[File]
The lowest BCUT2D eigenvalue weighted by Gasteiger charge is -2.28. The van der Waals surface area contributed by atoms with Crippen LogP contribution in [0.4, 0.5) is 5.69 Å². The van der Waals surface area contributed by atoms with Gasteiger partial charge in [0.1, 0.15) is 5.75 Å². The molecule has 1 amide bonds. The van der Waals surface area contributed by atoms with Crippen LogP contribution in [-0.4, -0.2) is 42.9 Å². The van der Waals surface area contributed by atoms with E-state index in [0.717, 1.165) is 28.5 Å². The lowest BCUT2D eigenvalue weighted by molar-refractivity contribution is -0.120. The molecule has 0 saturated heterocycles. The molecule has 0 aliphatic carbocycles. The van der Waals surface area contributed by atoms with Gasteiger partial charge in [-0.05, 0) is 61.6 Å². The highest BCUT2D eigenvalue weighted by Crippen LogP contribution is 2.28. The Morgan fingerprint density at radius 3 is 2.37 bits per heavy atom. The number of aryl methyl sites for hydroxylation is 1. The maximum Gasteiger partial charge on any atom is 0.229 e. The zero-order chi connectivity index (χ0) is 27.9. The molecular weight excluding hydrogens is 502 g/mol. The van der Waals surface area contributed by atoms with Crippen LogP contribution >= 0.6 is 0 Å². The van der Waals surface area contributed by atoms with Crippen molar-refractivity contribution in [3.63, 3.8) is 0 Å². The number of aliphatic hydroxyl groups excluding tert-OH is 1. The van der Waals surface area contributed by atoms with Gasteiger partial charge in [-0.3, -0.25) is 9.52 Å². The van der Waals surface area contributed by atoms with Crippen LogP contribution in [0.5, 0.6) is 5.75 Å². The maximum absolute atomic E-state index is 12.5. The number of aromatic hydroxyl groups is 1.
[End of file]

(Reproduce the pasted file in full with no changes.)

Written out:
The lowest BCUT2D eigenvalue weighted by Gasteiger charge is -2.28. The van der Waals surface area contributed by atoms with Crippen LogP contribution in [0.4, 0.5) is 5.69 Å². The van der Waals surface area contributed by atoms with Gasteiger partial charge in [0.1, 0.15) is 5.75 Å². The molecule has 1 amide bonds. The van der Waals surface area contributed by atoms with Crippen LogP contribution in [-0.4, -0.2) is 42.9 Å². The van der Waals surface area contributed by atoms with E-state index in [0.717, 1.165) is 28.5 Å². The lowest BCUT2D eigenvalue weighted by molar-refractivity contribution is -0.120. The molecule has 0 saturated heterocycles. The molecule has 0 aliphatic carbocycles. The van der Waals surface area contributed by atoms with Gasteiger partial charge in [-0.05, 0) is 61.6 Å². The highest BCUT2D eigenvalue weighted by Crippen LogP contribution is 2.28. The Morgan fingerprint density at radius 3 is 2.37 bits per heavy atom. The number of aryl methyl sites for hydroxylation is 1. The maximum Gasteiger partial charge on any atom is 0.229 e. The zero-order chi connectivity index (χ0) is 27.9. The molecular weight excluding hydrogens is 502 g/mol. The van der Waals surface area contributed by atoms with Crippen LogP contribution >= 0.6 is 0 Å². The van der Waals surface area contributed by atoms with Crippen molar-refractivity contribution in [3.63, 3.8) is 0 Å². The number of aliphatic hydroxyl groups excluding tert-OH is 1. The van der Waals surface area contributed by atoms with Gasteiger partial charge in [-0.3, -0.25) is 9.52 Å². The van der Waals surface area contributed by atoms with Crippen LogP contribution in [0.5, 0.6) is 5.75 Å². The maximum absolute atomic E-state index is 12.5. The number of aromatic hydroxyl groups is 1.